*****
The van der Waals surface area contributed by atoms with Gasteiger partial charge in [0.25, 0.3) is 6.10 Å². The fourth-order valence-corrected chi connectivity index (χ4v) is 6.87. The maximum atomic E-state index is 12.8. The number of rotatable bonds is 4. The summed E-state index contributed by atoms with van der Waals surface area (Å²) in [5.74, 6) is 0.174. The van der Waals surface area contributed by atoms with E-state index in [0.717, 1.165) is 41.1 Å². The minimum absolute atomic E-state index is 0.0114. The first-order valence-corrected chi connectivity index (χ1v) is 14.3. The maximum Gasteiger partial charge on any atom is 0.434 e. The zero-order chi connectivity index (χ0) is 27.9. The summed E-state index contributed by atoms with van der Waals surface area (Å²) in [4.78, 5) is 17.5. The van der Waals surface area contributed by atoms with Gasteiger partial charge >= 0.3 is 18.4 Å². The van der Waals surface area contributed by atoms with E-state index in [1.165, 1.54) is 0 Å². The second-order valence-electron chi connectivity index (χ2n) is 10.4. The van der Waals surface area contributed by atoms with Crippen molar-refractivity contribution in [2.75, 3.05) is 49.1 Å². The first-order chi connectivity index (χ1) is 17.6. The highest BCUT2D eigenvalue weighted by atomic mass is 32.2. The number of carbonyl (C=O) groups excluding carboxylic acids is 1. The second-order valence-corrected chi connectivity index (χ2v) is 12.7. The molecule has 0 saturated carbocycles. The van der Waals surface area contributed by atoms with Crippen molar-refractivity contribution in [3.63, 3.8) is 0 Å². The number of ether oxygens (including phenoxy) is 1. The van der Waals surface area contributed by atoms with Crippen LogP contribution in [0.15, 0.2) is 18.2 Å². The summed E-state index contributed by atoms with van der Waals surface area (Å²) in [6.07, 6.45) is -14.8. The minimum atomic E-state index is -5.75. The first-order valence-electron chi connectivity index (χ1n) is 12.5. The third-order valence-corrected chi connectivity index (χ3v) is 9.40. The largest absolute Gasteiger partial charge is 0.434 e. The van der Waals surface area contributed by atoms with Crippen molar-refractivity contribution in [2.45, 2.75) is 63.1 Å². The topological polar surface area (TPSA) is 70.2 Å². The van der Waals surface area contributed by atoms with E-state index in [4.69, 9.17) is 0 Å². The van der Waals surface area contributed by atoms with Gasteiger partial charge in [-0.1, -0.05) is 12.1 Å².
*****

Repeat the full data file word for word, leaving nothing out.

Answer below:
The van der Waals surface area contributed by atoms with Gasteiger partial charge in [0.25, 0.3) is 6.10 Å². The fourth-order valence-corrected chi connectivity index (χ4v) is 6.87. The maximum atomic E-state index is 12.8. The number of rotatable bonds is 4. The summed E-state index contributed by atoms with van der Waals surface area (Å²) in [5.74, 6) is 0.174. The van der Waals surface area contributed by atoms with E-state index in [0.717, 1.165) is 41.1 Å². The minimum absolute atomic E-state index is 0.0114. The first-order valence-corrected chi connectivity index (χ1v) is 14.3. The maximum Gasteiger partial charge on any atom is 0.434 e. The zero-order chi connectivity index (χ0) is 27.9. The summed E-state index contributed by atoms with van der Waals surface area (Å²) in [4.78, 5) is 17.5. The van der Waals surface area contributed by atoms with Gasteiger partial charge >= 0.3 is 18.4 Å². The van der Waals surface area contributed by atoms with E-state index in [1.165, 1.54) is 0 Å². The second-order valence-electron chi connectivity index (χ2n) is 10.4. The van der Waals surface area contributed by atoms with Crippen molar-refractivity contribution in [2.75, 3.05) is 49.1 Å². The first-order chi connectivity index (χ1) is 17.6. The highest BCUT2D eigenvalue weighted by atomic mass is 32.2. The number of carbonyl (C=O) groups excluding carboxylic acids is 1. The second-order valence-corrected chi connectivity index (χ2v) is 12.7. The molecule has 0 saturated carbocycles. The van der Waals surface area contributed by atoms with Crippen molar-refractivity contribution in [3.63, 3.8) is 0 Å². The number of ether oxygens (including phenoxy) is 1. The van der Waals surface area contributed by atoms with Crippen LogP contribution in [0.15, 0.2) is 18.2 Å². The summed E-state index contributed by atoms with van der Waals surface area (Å²) in [6.07, 6.45) is -14.8. The minimum atomic E-state index is -5.75. The first-order valence-electron chi connectivity index (χ1n) is 12.5. The third-order valence-corrected chi connectivity index (χ3v) is 9.40. The largest absolute Gasteiger partial charge is 0.434 e. The van der Waals surface area contributed by atoms with Crippen molar-refractivity contribution in [2.45, 2.75) is 63.1 Å². The topological polar surface area (TPSA) is 70.2 Å². The van der Waals surface area contributed by atoms with E-state index in [4.69, 9.17) is 0 Å². The van der Waals surface area contributed by atoms with Gasteiger partial charge in [-0.1, -0.05) is 12.1 Å².